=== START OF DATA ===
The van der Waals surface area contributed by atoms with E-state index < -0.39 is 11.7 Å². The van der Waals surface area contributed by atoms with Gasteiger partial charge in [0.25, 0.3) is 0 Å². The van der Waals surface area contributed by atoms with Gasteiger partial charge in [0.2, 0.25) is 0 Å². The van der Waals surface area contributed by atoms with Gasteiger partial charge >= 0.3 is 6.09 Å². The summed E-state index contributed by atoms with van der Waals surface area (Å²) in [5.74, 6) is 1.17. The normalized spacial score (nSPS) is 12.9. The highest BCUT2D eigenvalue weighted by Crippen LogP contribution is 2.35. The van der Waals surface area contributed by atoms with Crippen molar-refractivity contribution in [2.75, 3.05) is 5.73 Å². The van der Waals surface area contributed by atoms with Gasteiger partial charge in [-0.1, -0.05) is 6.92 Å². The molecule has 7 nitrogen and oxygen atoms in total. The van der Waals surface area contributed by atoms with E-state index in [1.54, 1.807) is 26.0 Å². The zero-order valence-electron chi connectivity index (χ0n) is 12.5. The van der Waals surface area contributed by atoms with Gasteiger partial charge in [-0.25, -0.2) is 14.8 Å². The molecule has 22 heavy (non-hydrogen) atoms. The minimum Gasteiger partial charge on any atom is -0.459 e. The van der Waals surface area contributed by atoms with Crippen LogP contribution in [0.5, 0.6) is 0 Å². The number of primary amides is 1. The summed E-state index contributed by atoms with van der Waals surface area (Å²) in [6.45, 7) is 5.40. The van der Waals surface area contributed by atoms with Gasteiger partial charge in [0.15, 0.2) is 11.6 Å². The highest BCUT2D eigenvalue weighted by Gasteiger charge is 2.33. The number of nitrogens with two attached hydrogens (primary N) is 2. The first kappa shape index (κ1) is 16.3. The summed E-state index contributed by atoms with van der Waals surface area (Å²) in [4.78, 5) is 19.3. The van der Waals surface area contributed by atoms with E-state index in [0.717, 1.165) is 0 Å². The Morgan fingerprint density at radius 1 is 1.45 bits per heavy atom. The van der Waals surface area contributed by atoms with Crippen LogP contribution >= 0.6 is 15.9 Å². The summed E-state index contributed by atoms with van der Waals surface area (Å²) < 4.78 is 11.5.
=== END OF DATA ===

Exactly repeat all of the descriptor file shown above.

The van der Waals surface area contributed by atoms with E-state index < -0.39 is 11.7 Å². The van der Waals surface area contributed by atoms with Gasteiger partial charge in [0.25, 0.3) is 0 Å². The van der Waals surface area contributed by atoms with Gasteiger partial charge in [0.2, 0.25) is 0 Å². The van der Waals surface area contributed by atoms with Gasteiger partial charge >= 0.3 is 6.09 Å². The summed E-state index contributed by atoms with van der Waals surface area (Å²) in [5.74, 6) is 1.17. The normalized spacial score (nSPS) is 12.9. The highest BCUT2D eigenvalue weighted by Crippen LogP contribution is 2.35. The van der Waals surface area contributed by atoms with Crippen molar-refractivity contribution in [2.75, 3.05) is 5.73 Å². The van der Waals surface area contributed by atoms with Gasteiger partial charge in [-0.1, -0.05) is 6.92 Å². The molecule has 7 nitrogen and oxygen atoms in total. The van der Waals surface area contributed by atoms with E-state index in [1.54, 1.807) is 26.0 Å². The zero-order valence-electron chi connectivity index (χ0n) is 12.5. The van der Waals surface area contributed by atoms with Gasteiger partial charge in [-0.25, -0.2) is 14.8 Å². The molecule has 22 heavy (non-hydrogen) atoms. The minimum Gasteiger partial charge on any atom is -0.459 e. The van der Waals surface area contributed by atoms with Crippen LogP contribution in [0.5, 0.6) is 0 Å². The number of primary amides is 1. The summed E-state index contributed by atoms with van der Waals surface area (Å²) in [6.45, 7) is 5.40. The van der Waals surface area contributed by atoms with Gasteiger partial charge in [0.15, 0.2) is 11.6 Å². The highest BCUT2D eigenvalue weighted by Gasteiger charge is 2.33. The number of nitrogens with two attached hydrogens (primary N) is 2. The first kappa shape index (κ1) is 16.3. The summed E-state index contributed by atoms with van der Waals surface area (Å²) in [4.78, 5) is 19.3. The van der Waals surface area contributed by atoms with E-state index in [0.717, 1.165) is 0 Å². The Morgan fingerprint density at radius 1 is 1.45 bits per heavy atom. The van der Waals surface area contributed by atoms with Crippen LogP contribution >= 0.6 is 15.9 Å². The summed E-state index contributed by atoms with van der Waals surface area (Å²) < 4.78 is 11.5.